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Black women are concentrated in frontline health care work. The agricultural industry employs large numbers of Black migrant workers who are affected by border closures. New State of Emergency declarations raise concerns about the intensification of racial profiling directed at Black communities. Black people make up a disproportionate amount of precarious workers, people in the gig economy, and home businesses such as hairdressing. Prisons, known as an epicenter of infections, disproportionately incarcerate Black people. The socio-economic impact of health means that COVID-19 will have a serious impact on Black communities and seniors.

So why are Black people largely absent from the way we talk about COVID-19?

In Thursday’s press conference, as he often does, Premier McNeil displayed pictures on the screen behind him. The photos showed how people are “making the best of staying at home.” There was not a single visible Black face.

Premier Stephen McNeil sits before photos showing how Nova Scotians are making the best of staying at home. Photo: Communications Nova Scotia.

The point is not about the random photos chosen in a press conference. It is about the way the COVID landscape is imagined easily as white, and white experience is imagined as universal. The casual absence of Blackness represents a deeper problem: Black people, families, and communities are largely invisible in coverage, never addressed by name even when issues directly affect Black communities.

Racism and structural inequality shape who is affected by this illness and its economic fallout. Systematically ignoring that reality makes Black people even more vulnerable.

Beverley Bain, a professor in Women and Gender Studies at the University of Toronto, notes that the absence of Black people from Canada’s COVID coverage reflects the ongoing erasure of Black presence in Canada:

What are we to make of the disappearance of Blackness from all of the reporting of Corvid-19. Blackness seem to have been erased from the Canadian landscape in the repetitive “stay at home” narrative. Our faces are not seen in the daily news, we are not asked how our families are coping, even though it is well known that many Black people are on the front-lines as health care providers in numerous capacities, as cashiers and cleaners in fact more exposed to the virus. In addition to the realities of homelessness, Black people face evictions and lack of income support of any kind. 

Yet the increased deployment of police surveillance buttressed by a snitch line, harsh fines and other punitive legal enforcement methods issued across the country, will particularly target Black bodies.  

We are invisibilized in the discourses of protection and safety but hyper-visibilized in punitive discourses and practices invested in Black death.

Canada is not keeping race-based data on testing or infection rates. America is not keeping that data either, and as Ibram X. Kendi wrote in an article in The Atlantic called “Why Don’t We Know Who the Coronavirus Victims Are?“:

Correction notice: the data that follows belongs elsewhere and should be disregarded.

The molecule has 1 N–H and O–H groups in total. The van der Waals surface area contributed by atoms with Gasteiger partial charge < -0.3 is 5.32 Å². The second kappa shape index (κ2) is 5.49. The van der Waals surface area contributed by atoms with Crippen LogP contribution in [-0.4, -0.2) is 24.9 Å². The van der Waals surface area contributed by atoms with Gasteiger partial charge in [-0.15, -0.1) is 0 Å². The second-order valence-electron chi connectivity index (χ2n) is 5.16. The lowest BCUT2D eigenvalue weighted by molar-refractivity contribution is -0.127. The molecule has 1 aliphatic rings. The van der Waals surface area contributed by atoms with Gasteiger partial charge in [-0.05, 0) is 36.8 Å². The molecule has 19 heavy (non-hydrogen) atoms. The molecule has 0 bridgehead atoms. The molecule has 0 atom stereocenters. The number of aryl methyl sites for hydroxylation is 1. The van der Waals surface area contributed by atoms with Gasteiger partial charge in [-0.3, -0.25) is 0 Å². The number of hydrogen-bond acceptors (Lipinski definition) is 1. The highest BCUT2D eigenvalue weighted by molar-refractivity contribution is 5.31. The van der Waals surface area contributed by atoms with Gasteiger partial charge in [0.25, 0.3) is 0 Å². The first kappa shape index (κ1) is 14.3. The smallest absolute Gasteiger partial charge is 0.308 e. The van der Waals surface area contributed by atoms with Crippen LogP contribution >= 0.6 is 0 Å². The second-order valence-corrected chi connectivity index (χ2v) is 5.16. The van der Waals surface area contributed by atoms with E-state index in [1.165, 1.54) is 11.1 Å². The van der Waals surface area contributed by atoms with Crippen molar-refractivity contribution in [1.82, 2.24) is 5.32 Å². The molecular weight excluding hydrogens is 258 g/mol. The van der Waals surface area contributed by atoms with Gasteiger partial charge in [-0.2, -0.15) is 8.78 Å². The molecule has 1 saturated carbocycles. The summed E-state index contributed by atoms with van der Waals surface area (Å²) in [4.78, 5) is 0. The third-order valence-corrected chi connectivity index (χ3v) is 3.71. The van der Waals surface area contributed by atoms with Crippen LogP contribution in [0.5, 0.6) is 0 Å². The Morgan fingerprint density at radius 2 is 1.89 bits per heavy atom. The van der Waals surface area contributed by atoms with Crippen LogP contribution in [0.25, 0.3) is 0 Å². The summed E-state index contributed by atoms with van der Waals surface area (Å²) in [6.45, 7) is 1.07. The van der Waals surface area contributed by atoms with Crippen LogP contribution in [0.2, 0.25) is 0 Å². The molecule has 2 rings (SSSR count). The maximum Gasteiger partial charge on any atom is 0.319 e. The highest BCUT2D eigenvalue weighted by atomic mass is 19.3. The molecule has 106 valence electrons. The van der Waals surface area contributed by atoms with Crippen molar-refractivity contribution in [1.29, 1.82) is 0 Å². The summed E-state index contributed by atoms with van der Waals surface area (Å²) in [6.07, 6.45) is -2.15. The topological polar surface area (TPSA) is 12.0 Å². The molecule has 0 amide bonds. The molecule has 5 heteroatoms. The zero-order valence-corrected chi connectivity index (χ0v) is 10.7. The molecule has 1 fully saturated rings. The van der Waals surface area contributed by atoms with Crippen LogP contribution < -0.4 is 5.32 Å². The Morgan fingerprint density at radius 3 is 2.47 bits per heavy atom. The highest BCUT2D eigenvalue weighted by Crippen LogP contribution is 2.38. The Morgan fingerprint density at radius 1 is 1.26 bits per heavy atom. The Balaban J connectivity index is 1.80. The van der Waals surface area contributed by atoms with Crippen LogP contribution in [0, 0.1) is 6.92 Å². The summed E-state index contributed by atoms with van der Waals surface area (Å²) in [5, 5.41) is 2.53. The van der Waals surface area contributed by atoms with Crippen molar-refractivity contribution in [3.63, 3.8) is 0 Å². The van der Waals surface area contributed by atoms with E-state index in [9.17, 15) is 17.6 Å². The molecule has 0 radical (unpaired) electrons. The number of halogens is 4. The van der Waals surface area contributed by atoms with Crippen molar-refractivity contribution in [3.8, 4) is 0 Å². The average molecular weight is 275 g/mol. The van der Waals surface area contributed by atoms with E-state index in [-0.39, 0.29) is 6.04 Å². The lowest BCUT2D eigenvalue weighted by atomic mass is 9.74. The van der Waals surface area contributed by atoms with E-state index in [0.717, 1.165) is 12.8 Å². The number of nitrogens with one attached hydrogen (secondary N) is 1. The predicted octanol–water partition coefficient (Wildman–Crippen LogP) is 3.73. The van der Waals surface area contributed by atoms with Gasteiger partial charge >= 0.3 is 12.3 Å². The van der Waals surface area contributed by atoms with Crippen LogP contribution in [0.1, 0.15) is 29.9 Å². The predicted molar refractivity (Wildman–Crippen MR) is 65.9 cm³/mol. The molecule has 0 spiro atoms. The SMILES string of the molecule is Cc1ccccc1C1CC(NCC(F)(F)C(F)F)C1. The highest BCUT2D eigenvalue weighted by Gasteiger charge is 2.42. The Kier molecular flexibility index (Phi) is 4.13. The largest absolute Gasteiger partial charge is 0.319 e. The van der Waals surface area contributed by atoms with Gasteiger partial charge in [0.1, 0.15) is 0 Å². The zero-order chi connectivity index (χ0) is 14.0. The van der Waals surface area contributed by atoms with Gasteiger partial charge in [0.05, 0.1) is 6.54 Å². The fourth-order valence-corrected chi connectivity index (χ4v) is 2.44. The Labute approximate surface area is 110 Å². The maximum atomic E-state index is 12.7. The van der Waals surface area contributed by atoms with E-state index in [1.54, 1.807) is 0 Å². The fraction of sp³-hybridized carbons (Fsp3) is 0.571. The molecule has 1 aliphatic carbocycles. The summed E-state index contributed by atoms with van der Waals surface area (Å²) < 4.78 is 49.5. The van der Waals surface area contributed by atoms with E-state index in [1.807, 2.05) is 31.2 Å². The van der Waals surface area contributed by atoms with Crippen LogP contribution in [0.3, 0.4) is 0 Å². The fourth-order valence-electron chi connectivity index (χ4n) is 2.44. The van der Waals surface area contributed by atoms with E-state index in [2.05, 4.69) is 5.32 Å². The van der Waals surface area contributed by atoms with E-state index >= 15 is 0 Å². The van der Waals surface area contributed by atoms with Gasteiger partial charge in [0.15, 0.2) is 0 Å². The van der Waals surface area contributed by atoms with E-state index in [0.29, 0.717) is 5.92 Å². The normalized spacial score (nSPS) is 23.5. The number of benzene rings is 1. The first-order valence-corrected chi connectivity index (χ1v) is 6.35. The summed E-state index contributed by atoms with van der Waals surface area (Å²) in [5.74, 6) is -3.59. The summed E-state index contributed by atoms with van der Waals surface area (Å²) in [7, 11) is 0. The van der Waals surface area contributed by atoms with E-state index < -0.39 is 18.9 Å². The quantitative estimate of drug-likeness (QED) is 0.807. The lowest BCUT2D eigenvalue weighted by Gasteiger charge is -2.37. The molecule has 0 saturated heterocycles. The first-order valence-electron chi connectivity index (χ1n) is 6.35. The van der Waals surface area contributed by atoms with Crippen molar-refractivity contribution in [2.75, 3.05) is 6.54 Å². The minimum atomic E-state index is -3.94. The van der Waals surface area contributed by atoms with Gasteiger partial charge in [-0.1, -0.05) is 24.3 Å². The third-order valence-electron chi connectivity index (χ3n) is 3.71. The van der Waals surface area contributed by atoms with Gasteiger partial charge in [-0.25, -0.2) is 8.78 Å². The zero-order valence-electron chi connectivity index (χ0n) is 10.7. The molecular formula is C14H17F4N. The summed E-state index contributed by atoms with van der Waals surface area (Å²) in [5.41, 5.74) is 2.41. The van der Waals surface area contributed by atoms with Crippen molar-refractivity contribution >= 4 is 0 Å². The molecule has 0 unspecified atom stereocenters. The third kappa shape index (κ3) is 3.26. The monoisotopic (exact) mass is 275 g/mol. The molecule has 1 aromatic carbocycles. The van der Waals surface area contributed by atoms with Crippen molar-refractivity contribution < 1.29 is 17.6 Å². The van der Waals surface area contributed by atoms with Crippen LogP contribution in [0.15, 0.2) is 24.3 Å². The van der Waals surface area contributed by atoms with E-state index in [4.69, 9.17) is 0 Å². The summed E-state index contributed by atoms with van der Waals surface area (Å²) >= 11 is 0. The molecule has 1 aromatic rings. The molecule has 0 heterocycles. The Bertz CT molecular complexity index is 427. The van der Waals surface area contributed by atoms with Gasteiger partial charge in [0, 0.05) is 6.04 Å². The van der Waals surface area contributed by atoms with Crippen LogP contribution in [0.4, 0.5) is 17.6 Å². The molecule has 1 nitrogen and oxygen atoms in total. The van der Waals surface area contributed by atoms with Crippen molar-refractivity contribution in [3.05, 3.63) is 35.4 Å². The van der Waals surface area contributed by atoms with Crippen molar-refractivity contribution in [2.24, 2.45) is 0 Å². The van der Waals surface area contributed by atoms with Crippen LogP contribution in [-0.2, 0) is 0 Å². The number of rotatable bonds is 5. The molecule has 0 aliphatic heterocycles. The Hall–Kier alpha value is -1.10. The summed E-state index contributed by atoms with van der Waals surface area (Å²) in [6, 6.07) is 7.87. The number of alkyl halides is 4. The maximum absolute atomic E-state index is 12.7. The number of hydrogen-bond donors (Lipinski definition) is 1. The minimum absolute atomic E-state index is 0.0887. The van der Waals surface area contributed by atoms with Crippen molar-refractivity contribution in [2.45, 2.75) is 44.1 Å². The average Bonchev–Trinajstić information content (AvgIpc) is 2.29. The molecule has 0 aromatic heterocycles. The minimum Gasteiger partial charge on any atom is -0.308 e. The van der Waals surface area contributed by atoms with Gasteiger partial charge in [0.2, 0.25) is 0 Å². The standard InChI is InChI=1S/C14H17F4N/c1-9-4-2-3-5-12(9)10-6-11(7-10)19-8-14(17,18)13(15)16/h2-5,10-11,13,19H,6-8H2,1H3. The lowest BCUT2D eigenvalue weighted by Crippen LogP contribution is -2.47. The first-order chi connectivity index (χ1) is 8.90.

I worry the virus is disproportionately infecting and killing people of color right now — and we don’t even know. I worry the pandemic of racism is worsening the coronavirus pandemic right now — and we don’t even know. And Americans don’t seem to care to know.

I suspect that some Americans believe that racial data will worsen racism. But without racial data, we can’t see whether there are disparities between the races in coronavirus testing, infection, and death rates. If we can’t see racial disparities, then we can’t see the racist policies behind any disparities and deaths. If we can’t see racist policies, we can’t eliminate racist policies, or replace them with anti-racist policies that protect equity and life. Without racial data, we can’t see racism, and racism becomes like asymptomatic carriers—spreading the virus, and no one knows it.

In Nova Scotia’s press conferences, for example, concern has been raised by Dr. Robert Strang and Premier McNeil about the access to health care in rural communities. But what about rural Black communities? These communities already face the adverse health effects of environmental racism, the stripping of resources from the community, and generations of inequality. Many rural communities are mostly senior populations as young people have moved away to seek work. Activist Louise Delisle describes the health crisis that already exists in communities like Shelburne:

Delisle believes the community’s history with cancer, disease and death are connected to the dumping ground for industrial and sometimes even medical waste just around the corner.

“The majority of the black men in the community have died from cancer,” she says.

“There’s a community of widows in Shelburne. That’s what it is.”

It is not enough to assume that Black communities are simply included by default when we talk about rural communities, or that Black seniors are also the subject if we talk about care homes. Officials need to name and understand the specific cultural and economic contexts of Black communities, our family structures, how we get and share information, or our historical relationship with authorities like doctors and police in order to be able to reach us.

We know that race and poverty negatively affect health, and that Black people have poorer health outcomes. We have many stories of racist treatment in the health system. Many African Nova Scotians do not feel welcome in the health care system. We cannot pretend that it is always the case that all patients and all symptoms are treated the same. One study showed: